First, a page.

An increase in abuse directed at Openreach engineers, largely due to a mistaken belief they’re working on 5G, is hampering essential work to keep the Midlands connected.
Openreach is the UK’s largest phone and broadband network – used by customers of BT, Sky, Plusnet, TalkTalk and many more – and plays a leading role in connecting the region’s essential public services including GP surgeries, pharmacies, emergency services, and food distribution outlets.
But recently, there has been an increase in incidents across the UK involving engineers, of which there are around 4,000 in the region, being subjected to mindless verbal abuse and intimidation linked to a bogus 5G theory.
The vast majority of these relate to theories circulating on social media channels that 5G is responsible for the coronavirus crisis. Mobile phone masts across the country have also been targeted in arson attacks as conspiracists claim the electromagnetic waves of the network have somehow induced the pandemic.
Examples of Abuse
• A network engineer in Leicester was approached by a man while working at a roadside cabinet. He was asked if he had anything to do with installing 5G masts but despite insisting he was a telephone engineer; he was verbally abused and threatened with physical harm.
• Elsewhere in in Leicester, an engineer was in his van at a roundabout when a man started shouting at him about 5G and tried to get into his van. Fortunately, the engineer had already closed his window and locked the doors as soon as the man approached his vehicle.
• In Birmingham was approached by two people while sitting in his van. He was asked if he had anything to do with installing 5G masts but despite insisting he was a telephone engineer; he was verbally abused and his van door punched.
• And also in Birmingham, an engineer was working in the street when a man pulled up and accused him of working on 5G. Even though he attempted to reassure the individual that he was actually working on a telephone connection, threats were made to come back “and cut all of the cables”.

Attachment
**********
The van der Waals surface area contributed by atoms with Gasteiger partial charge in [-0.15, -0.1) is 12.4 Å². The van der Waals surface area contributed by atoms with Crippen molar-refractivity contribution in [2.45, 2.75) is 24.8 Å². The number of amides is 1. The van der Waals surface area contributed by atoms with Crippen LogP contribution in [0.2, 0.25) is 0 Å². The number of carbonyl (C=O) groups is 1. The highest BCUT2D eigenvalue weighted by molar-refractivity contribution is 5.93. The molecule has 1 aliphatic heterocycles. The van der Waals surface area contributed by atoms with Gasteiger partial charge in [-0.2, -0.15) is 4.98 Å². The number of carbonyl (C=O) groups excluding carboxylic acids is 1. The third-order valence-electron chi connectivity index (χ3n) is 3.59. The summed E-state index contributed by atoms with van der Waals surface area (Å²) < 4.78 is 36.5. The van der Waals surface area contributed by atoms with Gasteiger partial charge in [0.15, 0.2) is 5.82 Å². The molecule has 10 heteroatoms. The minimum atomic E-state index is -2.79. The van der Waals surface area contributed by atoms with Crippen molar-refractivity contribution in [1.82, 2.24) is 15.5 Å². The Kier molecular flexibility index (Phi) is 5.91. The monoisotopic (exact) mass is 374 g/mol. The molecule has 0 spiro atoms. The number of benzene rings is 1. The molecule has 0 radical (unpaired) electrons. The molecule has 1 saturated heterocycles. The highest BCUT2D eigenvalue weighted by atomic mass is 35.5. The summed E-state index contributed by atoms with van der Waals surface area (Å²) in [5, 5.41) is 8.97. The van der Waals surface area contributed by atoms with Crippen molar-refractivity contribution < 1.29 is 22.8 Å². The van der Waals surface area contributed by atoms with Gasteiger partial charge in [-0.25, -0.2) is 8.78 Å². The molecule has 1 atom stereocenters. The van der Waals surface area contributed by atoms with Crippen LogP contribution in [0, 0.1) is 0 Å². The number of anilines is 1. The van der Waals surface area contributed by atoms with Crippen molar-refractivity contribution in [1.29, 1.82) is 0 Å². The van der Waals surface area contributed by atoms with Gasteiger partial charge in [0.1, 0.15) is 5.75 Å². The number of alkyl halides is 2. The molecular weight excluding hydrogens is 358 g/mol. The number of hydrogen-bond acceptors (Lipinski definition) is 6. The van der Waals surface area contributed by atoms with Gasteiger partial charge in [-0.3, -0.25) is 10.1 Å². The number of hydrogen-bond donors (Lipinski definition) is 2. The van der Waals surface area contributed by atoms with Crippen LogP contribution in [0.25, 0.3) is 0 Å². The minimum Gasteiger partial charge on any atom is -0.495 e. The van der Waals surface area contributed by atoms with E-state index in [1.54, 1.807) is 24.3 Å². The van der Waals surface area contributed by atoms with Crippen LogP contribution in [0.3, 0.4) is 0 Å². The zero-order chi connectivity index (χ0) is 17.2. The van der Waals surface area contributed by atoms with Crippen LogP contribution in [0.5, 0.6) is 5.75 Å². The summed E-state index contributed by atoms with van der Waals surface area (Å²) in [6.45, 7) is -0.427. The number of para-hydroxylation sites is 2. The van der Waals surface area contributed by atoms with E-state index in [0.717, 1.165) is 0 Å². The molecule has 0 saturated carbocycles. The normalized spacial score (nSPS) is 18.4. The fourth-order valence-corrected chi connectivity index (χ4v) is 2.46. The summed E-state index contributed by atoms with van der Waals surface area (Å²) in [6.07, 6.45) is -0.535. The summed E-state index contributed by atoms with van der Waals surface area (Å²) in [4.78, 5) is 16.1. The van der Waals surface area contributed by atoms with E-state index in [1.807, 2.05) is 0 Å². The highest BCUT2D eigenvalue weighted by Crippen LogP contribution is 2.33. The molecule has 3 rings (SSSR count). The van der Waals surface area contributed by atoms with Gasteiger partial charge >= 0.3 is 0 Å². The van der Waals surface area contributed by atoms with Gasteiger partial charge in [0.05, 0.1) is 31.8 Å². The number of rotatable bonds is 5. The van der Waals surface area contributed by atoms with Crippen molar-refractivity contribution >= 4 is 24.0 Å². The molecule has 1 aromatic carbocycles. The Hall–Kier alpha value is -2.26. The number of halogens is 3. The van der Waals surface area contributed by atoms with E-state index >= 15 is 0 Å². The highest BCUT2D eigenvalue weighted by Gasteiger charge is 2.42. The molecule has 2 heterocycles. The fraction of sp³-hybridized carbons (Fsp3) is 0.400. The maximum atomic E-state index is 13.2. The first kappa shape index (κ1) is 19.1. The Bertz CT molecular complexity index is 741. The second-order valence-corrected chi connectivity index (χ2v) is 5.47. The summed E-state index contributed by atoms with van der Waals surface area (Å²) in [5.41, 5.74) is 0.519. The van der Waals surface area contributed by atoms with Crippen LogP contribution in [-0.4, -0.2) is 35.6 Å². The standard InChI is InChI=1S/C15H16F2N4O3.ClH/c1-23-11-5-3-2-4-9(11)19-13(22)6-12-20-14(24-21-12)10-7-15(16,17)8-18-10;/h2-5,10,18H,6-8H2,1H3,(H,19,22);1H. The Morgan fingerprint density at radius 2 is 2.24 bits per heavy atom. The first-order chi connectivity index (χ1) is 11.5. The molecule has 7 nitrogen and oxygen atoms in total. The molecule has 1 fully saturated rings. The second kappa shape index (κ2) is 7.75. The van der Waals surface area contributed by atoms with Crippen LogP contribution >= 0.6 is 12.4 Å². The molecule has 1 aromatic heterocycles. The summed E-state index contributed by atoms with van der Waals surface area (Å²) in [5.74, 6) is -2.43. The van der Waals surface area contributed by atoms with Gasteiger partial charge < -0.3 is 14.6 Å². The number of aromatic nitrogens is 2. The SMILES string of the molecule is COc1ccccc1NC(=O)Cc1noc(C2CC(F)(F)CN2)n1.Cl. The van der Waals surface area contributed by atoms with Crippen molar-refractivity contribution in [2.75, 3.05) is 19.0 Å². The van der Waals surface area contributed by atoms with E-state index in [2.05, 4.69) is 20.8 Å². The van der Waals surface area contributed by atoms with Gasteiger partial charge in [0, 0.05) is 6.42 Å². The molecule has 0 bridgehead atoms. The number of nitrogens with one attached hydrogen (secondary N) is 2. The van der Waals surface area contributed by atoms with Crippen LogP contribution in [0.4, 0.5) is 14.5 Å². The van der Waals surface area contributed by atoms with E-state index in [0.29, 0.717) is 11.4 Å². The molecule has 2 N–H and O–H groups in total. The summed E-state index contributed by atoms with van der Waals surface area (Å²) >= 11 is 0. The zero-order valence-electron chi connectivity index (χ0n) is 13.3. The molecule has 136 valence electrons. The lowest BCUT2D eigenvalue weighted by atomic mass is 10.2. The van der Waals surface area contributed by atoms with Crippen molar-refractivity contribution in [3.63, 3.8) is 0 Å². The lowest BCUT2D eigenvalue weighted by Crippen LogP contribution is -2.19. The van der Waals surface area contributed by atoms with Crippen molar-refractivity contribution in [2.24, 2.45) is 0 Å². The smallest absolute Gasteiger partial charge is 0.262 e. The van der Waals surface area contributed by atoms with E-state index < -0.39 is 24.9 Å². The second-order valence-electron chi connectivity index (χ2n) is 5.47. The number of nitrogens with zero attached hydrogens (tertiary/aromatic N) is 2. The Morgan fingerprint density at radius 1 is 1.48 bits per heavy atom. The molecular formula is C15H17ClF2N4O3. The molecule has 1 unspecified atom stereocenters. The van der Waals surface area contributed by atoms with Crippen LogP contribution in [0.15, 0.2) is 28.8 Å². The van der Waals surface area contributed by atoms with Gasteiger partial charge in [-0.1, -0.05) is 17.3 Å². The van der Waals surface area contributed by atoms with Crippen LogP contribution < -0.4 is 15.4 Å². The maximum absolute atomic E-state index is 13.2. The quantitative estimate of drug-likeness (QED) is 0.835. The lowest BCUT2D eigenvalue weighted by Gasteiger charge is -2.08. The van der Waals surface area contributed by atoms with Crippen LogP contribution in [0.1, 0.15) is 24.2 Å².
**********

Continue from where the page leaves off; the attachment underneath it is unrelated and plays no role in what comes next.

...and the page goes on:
Across the UK, dozens of engineers have been intimidated, including having bottles of water thrown at them, threatened with physical harm, warnings that the Openreach network will be damaged, a huge amount of verbal abuse, including pretending to shoot at them with a gun hand gesture.
Kasam Hussain, Openreach’s regional partnership director for the Midlands, said: “These recent attacks on our engineers, here and elsewhere in the UK, is not only deeply concerning but totally misjudged. They’re playing a vital role in connecting crucial public services, vulnerable customers and millions of friends, families and businesses. They are not working on installing 5G.
“Our engineers are designated key workers and closely following government guidance in terms of social distancing. At this time, they’re primarily focussed on the build, repair and maintenance of connections that support critical national infrastructure.
“This work includes the NHS – where our engineers have been installing and upgrading phone and broadband services in support of the new Nightingale hospitals.”
Openreach engineers receive guidance and support in how to respond to any threats by members of the public where they feel unsafe and all incidents are reported to both an internal security team and the Police if necessary.
As designated key workers, engineers are still carrying out nationally critical work, building new full fibre networks out in the street, but they won’t be entering customer’s homes unless there is a vulnerable customer without service.
All of this important work is helping to keep the Openreach’s broadband network running smoothly. Since the stay at home restrictions were introduced, we’ve seen an increase of around 25 per cent in internet usage across Midlands.
This increase is mainly during daytime hours as more people are working from home and home schooling.